Campaigns: Fundraising

donateAnother way to be active in campaigns is to give money. During the 2012 elections, there was lots of news about Super PACs and the unlimited millions they could spend to get candidates elected. However, there are rules about what individuals can spend in individual elections at the federal and state levels. If donating to a political campaign is going to be part of your citizen lobbyist strategy, you need to know the rules—and where to get the latest updates—because this is an area of law that is experiencing a lot of change.

Federal Campaigns. When donating to federal campaigns themselves, the regulations come from the Federal Election Commission (FEC). According to its website, the FEC administers the Federal Election Campaign Act and defends federal campaign law in court. The agency’s website contains relevant federal law, regulations, and court decisions. This is where you will find the limits on how much an individual can contribute to each federal campaign and to a political party, and other regulations having to do with limits on donations.

pacFederal Political Action Committees (PACs). After the Citizens United decision by the U.S. Supreme Court in 2010, three kinds of PACs existed to support federal campaigns. The first is called a “connected PAC,: which is usually established by an organization, business, labor union, or trade group to raise money from a specific group of members or the managers or shareholders of a company. Connected PACs are the most common and are restricted by whom they can receive money from. The second kind of PAC is “unconnected,” and these are formed by groups with an ideological purpose, single-issue groups, and political leaders. These unconnected PACs may receive funds from any person, a connected PAC, and corporations. The third and newest type of PAC is the “super PAC.” Created in the wake of the Citizens United decision these are considered “independent-expenditure” PACs. They cannot donate money directly to political campaigns or political parties and may not work with the campaigns or parties on strategy. However, there are no limits on how much money super PACs can raise and spend. It was estimated that during the 2012 elections, super PACs spent more than $546 million.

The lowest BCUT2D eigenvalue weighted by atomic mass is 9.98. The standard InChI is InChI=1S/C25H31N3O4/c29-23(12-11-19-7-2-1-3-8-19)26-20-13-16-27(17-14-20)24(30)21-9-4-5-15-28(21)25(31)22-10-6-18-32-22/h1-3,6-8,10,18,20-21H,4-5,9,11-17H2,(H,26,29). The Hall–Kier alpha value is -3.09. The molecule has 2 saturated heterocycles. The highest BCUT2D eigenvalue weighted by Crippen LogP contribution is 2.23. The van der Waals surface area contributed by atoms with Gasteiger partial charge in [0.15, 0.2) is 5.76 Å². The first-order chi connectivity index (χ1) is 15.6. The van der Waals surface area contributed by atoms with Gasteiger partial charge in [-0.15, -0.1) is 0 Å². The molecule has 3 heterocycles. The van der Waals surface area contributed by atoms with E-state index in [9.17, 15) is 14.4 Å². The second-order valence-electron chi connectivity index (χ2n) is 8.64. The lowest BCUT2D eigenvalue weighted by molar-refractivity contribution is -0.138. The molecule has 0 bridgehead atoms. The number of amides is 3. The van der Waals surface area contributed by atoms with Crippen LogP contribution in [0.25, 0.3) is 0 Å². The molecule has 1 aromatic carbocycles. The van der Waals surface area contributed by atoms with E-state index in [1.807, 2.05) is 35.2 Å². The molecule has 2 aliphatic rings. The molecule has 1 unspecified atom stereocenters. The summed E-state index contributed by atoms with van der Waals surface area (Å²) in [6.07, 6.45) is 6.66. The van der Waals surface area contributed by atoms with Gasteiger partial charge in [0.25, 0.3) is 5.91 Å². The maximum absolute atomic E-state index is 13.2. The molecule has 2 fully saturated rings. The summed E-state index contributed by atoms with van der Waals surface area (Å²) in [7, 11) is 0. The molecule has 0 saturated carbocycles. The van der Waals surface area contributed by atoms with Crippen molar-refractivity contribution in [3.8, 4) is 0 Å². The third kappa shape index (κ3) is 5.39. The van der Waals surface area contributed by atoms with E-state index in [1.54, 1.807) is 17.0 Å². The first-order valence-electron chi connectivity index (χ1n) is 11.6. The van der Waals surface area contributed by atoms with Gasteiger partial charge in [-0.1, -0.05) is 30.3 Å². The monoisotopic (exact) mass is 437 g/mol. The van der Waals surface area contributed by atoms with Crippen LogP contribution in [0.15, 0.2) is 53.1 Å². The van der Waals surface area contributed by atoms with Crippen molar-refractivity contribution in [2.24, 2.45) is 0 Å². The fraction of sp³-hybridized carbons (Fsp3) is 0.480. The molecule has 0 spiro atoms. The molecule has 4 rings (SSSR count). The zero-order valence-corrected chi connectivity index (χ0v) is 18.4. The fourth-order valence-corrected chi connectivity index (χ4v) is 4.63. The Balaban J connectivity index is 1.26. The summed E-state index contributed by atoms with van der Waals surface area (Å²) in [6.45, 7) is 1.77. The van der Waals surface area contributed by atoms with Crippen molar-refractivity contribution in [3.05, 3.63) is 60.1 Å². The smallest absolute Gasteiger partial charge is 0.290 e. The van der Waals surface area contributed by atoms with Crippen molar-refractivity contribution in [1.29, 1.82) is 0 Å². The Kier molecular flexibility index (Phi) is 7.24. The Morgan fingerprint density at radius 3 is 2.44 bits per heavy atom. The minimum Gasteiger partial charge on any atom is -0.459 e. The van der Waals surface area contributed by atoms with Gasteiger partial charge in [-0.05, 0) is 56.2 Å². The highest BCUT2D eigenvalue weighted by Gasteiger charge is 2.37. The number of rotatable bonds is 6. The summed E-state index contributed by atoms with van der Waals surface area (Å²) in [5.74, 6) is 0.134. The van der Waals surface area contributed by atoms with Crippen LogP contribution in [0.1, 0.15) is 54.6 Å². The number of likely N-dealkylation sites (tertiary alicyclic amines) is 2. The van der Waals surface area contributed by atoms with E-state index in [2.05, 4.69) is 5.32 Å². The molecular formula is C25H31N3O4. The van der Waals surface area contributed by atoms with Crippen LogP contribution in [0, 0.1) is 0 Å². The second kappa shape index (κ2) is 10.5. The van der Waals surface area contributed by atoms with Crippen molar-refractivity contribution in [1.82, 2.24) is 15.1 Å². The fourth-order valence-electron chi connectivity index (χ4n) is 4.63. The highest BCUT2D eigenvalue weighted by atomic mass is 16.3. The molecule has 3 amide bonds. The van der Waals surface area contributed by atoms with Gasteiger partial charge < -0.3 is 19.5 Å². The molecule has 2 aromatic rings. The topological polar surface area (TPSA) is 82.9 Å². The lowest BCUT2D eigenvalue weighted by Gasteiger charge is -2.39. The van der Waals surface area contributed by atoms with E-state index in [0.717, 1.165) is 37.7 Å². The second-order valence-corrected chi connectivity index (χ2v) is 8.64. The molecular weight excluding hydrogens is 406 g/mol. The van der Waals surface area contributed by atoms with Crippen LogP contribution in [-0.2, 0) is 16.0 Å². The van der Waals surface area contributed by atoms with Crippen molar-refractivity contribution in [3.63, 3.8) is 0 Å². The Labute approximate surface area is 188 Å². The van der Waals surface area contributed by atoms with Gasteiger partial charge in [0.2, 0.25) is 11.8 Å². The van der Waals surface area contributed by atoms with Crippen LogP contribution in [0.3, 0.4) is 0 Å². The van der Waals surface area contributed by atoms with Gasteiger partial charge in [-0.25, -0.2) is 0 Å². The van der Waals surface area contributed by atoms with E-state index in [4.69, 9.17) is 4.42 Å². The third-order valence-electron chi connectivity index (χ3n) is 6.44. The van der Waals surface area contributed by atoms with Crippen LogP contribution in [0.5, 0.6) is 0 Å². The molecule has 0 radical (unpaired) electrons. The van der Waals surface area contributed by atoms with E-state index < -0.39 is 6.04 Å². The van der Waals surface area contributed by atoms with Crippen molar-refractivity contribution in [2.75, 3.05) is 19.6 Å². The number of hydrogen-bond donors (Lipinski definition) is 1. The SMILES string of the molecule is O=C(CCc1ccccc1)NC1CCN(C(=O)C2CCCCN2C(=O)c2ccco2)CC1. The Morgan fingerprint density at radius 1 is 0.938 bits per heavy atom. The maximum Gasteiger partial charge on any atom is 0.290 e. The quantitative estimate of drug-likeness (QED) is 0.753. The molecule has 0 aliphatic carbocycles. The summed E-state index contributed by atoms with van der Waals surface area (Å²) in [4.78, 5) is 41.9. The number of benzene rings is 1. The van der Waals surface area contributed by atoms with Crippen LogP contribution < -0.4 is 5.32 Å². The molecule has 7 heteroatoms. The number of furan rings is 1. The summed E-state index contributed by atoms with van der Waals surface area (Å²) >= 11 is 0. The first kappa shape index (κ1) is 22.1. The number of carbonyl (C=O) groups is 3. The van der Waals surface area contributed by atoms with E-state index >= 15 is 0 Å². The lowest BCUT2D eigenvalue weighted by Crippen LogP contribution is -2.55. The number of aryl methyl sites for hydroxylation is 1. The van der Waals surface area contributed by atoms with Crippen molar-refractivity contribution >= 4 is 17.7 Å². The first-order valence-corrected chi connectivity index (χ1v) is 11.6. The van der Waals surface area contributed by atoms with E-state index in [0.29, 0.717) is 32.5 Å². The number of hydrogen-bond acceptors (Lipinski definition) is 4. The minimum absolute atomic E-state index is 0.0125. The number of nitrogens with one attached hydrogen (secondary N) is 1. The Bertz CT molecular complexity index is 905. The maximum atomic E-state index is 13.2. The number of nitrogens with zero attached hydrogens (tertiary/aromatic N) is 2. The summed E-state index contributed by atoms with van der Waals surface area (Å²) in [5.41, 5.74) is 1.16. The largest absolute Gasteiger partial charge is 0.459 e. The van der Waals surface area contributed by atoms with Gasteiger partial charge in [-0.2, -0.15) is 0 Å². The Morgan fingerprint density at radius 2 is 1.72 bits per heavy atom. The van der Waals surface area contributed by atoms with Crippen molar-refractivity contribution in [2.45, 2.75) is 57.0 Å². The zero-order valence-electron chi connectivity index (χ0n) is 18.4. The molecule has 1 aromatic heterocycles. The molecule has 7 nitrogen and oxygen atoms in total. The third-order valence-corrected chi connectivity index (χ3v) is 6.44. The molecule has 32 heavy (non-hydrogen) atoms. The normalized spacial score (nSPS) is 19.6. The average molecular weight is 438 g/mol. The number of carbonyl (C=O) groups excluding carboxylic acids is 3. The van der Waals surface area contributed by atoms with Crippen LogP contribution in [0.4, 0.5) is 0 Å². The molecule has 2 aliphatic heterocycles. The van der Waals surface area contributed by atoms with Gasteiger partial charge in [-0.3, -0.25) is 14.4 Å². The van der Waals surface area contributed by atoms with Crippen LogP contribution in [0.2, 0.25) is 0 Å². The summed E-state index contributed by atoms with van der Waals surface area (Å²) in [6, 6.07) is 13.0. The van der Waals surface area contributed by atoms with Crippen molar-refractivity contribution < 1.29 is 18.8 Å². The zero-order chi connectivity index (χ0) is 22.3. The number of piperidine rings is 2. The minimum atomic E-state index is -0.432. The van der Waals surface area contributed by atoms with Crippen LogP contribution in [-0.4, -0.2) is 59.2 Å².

State Campaign Fund-raising Regulations. Just as there are federal regulations about who can donate and how much can be donated to a campaign or political party, every state has its own and different set of laws and regulations—these are set by the state legislatures and run by the secretary of state or the state board of elections (it varies by state). The FEC, the National Conference of State Legislatures, and the Campaign Finance Institute track state legislation on campaign finance. Among these resources, a citizen lobbyist will be able to find out how much a person can donate to a candidate and a political party—and whether there are any other disclosure requirements. Most of the burden is on the candidates to be open about whom their donors are. So keep in mind that campaign donations are public record with few exceptions. Each state will also regulate local and state PACs. It should be noted that state and local PACs cannot donate to federal campaigns—only PACs registered with the FEC can donate money to federal campaigns and parties. Finally, in June 2012, the U.S. Supreme Court extended the Citizens United decision allowing unlimited independent political spending into states. The decision overruled Montana’s and other states’ laws restricting third-party independent political spending.

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